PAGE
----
Friday ReBlog: No Sew DIY Ugly Christmas Sweater Arm Warmers

Yes this is a day early.  If you get inspired by these awesome arm warmers, I want you to be able to go get supplies TODAY and make them TOMORROW in time for any last-minute Christmas shenanigans.  Or, you know, they’d make a nice DIY Saturday AM to cozy up your arms for Christmas Eve.  Your call.

My friend Tracy is an avid thrifter (surprised?) but also much more of a DIY badass than I am.  We went to a holiday party at the house of a mutual friend last weekend and instead of merely thrifting an ugly Christmas sweater to wear (or completely missing that part of the invitation and showing up in regular clothes…whoops, that was me), she thrifted two ugly Christmas sweaters and MADE ARM WARMERS OUT OF THEM.  WITH SAFETY PINS.

It’s like an ugly Christmas sweater had little arm-warming babies with a punk rocker.  Check this out:  v__d4d6

She basically measured the width of her forearm, doubled it, and cut a piece that size from the parts of each sweater she liked.  Then she cut thumb holes (the best) and instead of sewing, she thought “Why not use this pile of safety pins I have lying around?”  Why not, indeed.

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If you were looking to make them last awhile, you could sew instead of pinning and reinforce the thumb holes with hand stitching.  BAM.

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If you and yours are looking for an easy, thriftable, warm, no-sew, and (most importantly) rad Christmas project, get amongst it.  Thanks, Tracy, for sharing!

What are your favorite holiday-related things to thrift?  Scroll down to comment!

 

DIY: In Which I Paint More Shoes

Blog readers who’ve been around since last summer may recall the teak Trotters flats, courtesy of my mother-in-law, which I stripped and repainted champagne.  Well that lovely woman’s feet are the gift that keeps on giving, because as they spread out a bit, she can no longer fit in narrow shoes and she passes them on to moi!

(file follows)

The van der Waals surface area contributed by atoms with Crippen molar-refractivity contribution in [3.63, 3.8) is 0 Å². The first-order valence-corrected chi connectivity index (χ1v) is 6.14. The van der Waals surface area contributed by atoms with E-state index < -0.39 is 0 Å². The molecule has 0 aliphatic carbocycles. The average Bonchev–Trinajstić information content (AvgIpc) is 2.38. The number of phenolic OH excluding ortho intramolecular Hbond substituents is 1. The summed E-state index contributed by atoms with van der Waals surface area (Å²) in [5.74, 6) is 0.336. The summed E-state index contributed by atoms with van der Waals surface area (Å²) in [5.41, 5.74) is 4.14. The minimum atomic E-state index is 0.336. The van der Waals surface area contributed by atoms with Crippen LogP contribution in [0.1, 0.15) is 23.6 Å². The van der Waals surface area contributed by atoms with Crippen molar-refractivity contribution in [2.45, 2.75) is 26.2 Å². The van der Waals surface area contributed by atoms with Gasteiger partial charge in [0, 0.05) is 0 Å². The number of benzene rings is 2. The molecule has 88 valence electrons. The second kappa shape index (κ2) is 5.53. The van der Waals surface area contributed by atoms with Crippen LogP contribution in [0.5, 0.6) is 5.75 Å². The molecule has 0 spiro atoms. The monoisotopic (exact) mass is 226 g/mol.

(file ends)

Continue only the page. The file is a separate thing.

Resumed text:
Thus I was the lucky recipient of these Sebago boat shoes, again in a dark tan color:

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They were practically brand new, and if I had a lot of brown (any brown?) in my wardrobe I would have left ’em as is.  But since my neutral colors tend towards grey and navy, I decided to redo these in a nice soft grey.

I followed the same steps as in my first shoe repainting foray, taking my own advice to use a higher quality brush this time around:

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First I took the raw hide laces out of the first few holes so I’d have easy access to the tongue and some of the side parts.  I accidentally went one hole too far – I’m going to have to use a needle and string to rethread that puppy because it was originally enclosed between two layers of the shoe in an inaccessible area.  Pro tip if you’re working with shoes like this: check how far you can delace BEFORE yanking out the laces.

Then I got out my bottle of Angelus leather preparer and deglazer, left over from last time:

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I’d say one bottle covers two pairs of shoes (flats, that is – size 10).

I used an old toothbrush to scrub off the original color.  Similarly to nail polish remover, once your chosen implement (paper towels, rag, toothbrush) has saturated with color, it won’t remove any more pigment.  This means I did a lot of little dips into the deglazer followed by good scrubbing in a small area, and then wiped the removed color on an old rag:

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It was pretty hard to tell the difference between areas where color remained vs. areas that had been saturated by the leather deglazer.  Eventually I figured out that if I wasn’t sure, I could just brush the area and wipe it on the rag; if color came off onto the rag, there was still original pigment there and I needed to keep working.  It was pretty much impossible to keep the original color from staining the white contrast stitching, and I knew it would be impossible to keep from painting it later, so I decided early on that the contrast would just go grey like the rest of the shoe.

Color starting to come off – the waterproof coating took some elbow grease to remove.  You can also see how the contrast stitching is starting to dye:

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Color removed on the right, not on the left: img_4483

 

After I was satisfied that I had gotten most of the color off, I let them dry in the sun for about 20 minutes: